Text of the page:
David Rubenstein has a net worth of about $2.9 billion. He is a private-equity mogul who also happens to be co-founder and a board member of the Carlyle Group, one of the world’s largest private equity firms. This man has wealth, privilege, power, and also likes to whine of how bad things are for the children of the rich.
More on that in a moment, but first to lay a little groundwork for perspective. Carlyle Group has long been known for its associations with and contributions to politicians in across the world, most notably in the United States. As Paul Alexander of Huffington Post has written:
“Carlyle is notorious for its association with politicians. From 1998 until 2003, former president George H.W. Bush made speeches for Carlyle, at $80,000 a piece, and served on its Asia Advisory Board. From 1993 until 2005, James A. Baker III, Bush’s secretary of state who had served in the Reagan administration, was Carlyle senior counselor. From 1989 until 2005, Frank Carlucci, Ronald Reagan’s last secretary of defense who was once deputy director of the Central Intelligence Agency, was Carlyle chairman and chairman emeritus.”
But wait, there’s more:
“In the early 2000s, critics leveled charges of cronyism and conflict of interest when United Defense, owned by Carlyle, received lucrative government contracts from the administration of George W. Bush, who once sat on the board of directors of Caterair, an early Carlyle acquisition, while his defense secretary was Donald Rumsfeld, Carlucci’s wrestling partner and roommate at Princeton University. Carlyle profited enormously, thanks to those contracts, when it took United Defense public in late 2001.”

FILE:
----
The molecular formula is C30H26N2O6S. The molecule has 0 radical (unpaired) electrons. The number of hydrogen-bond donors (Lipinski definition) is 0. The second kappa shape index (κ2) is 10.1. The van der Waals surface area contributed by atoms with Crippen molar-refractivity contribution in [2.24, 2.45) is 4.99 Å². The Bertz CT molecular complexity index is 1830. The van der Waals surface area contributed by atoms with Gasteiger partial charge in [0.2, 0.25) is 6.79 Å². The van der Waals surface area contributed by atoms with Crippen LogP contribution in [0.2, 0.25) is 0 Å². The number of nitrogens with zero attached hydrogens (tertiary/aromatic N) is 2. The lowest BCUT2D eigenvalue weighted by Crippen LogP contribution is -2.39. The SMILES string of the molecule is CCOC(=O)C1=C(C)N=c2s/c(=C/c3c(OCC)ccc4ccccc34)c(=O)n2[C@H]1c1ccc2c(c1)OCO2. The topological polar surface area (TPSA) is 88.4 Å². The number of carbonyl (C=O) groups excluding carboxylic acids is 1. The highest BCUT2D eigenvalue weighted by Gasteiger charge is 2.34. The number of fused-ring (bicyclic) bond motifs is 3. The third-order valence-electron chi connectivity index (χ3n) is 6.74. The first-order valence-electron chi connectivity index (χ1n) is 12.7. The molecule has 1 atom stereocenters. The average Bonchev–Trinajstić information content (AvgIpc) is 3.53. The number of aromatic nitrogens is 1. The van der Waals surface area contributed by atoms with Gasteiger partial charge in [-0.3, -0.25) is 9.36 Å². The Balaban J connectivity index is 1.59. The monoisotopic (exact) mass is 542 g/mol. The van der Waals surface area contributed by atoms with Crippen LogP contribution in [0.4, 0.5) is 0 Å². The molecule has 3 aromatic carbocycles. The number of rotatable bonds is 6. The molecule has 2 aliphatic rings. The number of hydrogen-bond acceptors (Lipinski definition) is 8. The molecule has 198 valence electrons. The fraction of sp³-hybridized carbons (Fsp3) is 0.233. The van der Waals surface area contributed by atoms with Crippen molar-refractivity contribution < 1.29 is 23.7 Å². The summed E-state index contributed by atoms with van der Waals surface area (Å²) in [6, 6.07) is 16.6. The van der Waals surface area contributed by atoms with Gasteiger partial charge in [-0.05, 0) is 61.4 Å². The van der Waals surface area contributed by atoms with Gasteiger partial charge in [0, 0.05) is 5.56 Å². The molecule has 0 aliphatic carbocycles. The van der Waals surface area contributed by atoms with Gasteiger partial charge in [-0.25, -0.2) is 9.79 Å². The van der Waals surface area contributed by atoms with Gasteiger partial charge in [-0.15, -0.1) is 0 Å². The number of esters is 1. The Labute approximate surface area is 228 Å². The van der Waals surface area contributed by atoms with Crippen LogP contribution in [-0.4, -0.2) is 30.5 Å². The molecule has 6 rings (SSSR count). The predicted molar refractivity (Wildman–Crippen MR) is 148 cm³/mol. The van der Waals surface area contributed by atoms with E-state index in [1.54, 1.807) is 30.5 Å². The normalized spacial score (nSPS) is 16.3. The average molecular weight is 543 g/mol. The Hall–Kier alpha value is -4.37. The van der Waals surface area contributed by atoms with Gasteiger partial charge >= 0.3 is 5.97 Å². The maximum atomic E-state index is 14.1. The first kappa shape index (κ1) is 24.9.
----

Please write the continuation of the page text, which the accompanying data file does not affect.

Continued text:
Starting to get the picture? Rubenstein, with his massive amounts of money and access to power, can literally change policy with a phone call.
And now he wants us to feel sorry for his children, whom, of whom he recently remarked:
“One of the complicating things of life if you’re successful is — ‘What about your children?’ My wife and I have three children. They’ve grown up in what you could call an ‘advantaged’ upbringing. I grew up in what could’ve been called a ‘disadvantaged’ upbringing. But actually, in hindsight, it was extremely advantaged.”
Aw, the poor wittle billionaire kids. Who will weep for them? Not me, that’s for damn sure.
“When you grow up in a wealthy family, it’s much much harder to feel that what you’ve achieved is on your own. And it’s much much harder for people to think that what you’ve achieved is on your own. So my children have a bit of a disadvantage — yes, they have money and they have a good education and so forth — but they have to achieve things on their own. And it’s a much harder thing for them to do that.”
Is it? Well, perhaps they’d like to donate some of their wealth to the millions of poor, underprivileged children right here in the United States. Or maybe you’d like to give about $2.8 billion of your own wealth to charities that help the needy.
No? Yeah, I didn’t think so. So keep your pathetic whining to yourself.
h/t Addicting Info
This article was originally published by the same author at LiberalAmerica.org.